Under the banner of One Vision, One Voice you can watch the conference as it used a PR Consultant to brainstorm a set of ‘themes’ for how homeopathy should tackle its problems. There is nice insight at the end to see how they think they can counter the threats to their trade that are appearing globally from people realising that all they trade in is sugar pills.
It would appear that the desire to speak with a unified voice is stronger than their desire to address the serious criticisms made of them. The conference was organised under the auspices of the Homeopathic Action Trust – a charity funded by the Society of Homeopaths.
Now HAT has been severely criticised for its funding of AIDS and malaria trials in Africa. This is not just unethical, but murderous. You cannot treat these diseases in any meaningful way with sugar pills. We, of course, see no mention in this video of how PR might be used to tackle this problem. Such issues appear to be ignored. And yet we see homeopaths like John Melnychuk who believes he can treat autism, cerebral palsy, mental retardation with superstitious nonsense mingling with registered doctor Dr Sara Eames, the President of the Faculty of Homeopaths, the supposedly sensible wing of the homeopaths.
Let me offer some free PR advice for homeopaths. When you address the real and serious criticisms that have been levelled at you, such as the homeopaths who travel to Africa to treat life threatening diseases with fantasies, then you might get a quieter life. Practice your hobby with restraint, a little humility and circumspection and you will see a lot of problems going away. I cannot believe this message has not yet sunk in.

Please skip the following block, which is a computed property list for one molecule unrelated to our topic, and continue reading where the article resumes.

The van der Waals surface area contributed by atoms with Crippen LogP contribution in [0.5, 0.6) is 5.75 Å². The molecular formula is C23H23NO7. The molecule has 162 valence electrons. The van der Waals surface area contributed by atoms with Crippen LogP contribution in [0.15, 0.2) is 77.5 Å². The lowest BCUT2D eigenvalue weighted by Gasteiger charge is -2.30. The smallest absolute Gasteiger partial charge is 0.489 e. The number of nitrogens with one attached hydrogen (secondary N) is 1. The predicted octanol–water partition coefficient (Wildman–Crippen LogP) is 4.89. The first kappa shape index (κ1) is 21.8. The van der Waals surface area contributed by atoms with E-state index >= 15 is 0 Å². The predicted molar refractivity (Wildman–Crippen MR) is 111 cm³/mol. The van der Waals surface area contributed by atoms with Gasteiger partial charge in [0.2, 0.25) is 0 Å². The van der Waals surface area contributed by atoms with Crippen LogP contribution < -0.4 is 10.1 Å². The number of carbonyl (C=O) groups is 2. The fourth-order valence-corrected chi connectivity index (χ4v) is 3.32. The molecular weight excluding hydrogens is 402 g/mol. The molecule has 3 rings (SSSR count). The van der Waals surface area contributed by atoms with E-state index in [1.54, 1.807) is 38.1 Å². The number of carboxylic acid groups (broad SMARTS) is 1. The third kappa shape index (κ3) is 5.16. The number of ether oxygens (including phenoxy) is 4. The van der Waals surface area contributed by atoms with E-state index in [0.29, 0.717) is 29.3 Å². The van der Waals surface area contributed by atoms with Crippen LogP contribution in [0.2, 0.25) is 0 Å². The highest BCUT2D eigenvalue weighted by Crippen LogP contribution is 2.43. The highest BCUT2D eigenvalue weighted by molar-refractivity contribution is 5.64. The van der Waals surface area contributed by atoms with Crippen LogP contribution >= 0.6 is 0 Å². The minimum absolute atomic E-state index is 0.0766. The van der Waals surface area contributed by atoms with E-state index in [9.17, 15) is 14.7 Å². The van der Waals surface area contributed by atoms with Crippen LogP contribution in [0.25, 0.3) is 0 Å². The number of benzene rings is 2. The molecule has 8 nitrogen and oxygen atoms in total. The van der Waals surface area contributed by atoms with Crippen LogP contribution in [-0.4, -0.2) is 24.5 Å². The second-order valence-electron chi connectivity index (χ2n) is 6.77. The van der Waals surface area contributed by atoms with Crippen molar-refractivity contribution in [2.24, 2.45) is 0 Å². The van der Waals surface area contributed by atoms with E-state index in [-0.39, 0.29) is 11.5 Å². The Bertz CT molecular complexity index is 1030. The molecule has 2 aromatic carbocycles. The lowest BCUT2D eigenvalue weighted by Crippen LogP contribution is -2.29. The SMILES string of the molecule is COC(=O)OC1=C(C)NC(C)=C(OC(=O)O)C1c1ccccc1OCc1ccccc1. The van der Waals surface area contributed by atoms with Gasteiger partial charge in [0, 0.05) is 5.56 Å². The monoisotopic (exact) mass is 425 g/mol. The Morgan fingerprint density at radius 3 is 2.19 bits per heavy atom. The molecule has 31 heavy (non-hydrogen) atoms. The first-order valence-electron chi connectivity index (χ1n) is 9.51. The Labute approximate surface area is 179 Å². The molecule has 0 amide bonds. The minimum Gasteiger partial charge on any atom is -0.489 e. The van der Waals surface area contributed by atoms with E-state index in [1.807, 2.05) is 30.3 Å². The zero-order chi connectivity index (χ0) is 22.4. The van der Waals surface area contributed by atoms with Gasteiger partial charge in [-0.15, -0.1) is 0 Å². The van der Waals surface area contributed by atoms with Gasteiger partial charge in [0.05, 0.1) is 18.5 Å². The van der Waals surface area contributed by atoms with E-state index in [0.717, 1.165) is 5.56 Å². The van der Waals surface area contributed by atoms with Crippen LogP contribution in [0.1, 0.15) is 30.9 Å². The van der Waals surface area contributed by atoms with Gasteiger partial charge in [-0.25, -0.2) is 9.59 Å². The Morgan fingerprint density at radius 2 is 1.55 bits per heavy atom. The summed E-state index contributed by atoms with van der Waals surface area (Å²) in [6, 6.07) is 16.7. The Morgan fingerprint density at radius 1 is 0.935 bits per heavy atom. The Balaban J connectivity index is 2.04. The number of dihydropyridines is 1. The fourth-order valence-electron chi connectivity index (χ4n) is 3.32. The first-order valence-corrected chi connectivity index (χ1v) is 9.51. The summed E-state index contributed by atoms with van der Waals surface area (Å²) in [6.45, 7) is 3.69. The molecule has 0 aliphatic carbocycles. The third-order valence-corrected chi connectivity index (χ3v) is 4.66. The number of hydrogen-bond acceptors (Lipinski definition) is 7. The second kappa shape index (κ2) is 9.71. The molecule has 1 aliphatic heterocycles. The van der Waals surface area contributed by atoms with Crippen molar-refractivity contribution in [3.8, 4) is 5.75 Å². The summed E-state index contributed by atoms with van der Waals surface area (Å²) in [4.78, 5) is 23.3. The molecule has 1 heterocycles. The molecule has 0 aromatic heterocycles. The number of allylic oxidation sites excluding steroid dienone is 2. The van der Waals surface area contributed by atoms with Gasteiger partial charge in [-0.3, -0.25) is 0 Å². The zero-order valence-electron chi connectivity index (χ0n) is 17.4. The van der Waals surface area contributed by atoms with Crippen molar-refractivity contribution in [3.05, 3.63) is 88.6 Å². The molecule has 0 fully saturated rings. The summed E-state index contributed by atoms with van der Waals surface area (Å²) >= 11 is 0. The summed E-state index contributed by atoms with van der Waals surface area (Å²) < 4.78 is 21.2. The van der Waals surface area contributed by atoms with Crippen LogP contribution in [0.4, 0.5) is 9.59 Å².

Good grief …
Watching that made me want to puke. I guess that proves that homeopathy does have an effect then.
An illuminating post, thank you.
The cumulative effect of irrational thinking, the belief that one is doing good and the vanity of the human ego is devastating.
Do you happen to know of any erstwhile homeopaths who have seen the folly of their ways?
Anthony Campbell is an interesting example.
I’ve sat through lots of seminars on branding, etc… Using this approach with homeopathy ignores one important thing. Homeopathy is not a “brand”. It is a bunch of ill-defined products and services offered by individuals and a small number of companies.
Homeopathy is a brand like water is a brand.
Andy, you’ve put a link on “John Melnychuk” but it doesn’t go anywhere.
Lovin’ their ‘Science and Research’ statement:
“Create a Scientific Advisory Committee
Connect all research groups
Clarify and simplify language used to communicate research”
That’s right – completely ignore the elephant in the room.
Hi, Milton. Yep, It’s me you’re looking for. I’m the only one that I know of. It took a lot of hard work to break the belief systems and cut out the thinking. I’m bound to have some places I still slide into it. Quackometer, gimpy and warhelmet have been a great help in that transition.
Your assessment of irrational thinking, belief and ego seems accurate to me. I would add financial investment and status, too. In those communities where homeopathy is unchallenged the homeopath believes that they can do better than doctors and they see themselves as professionals.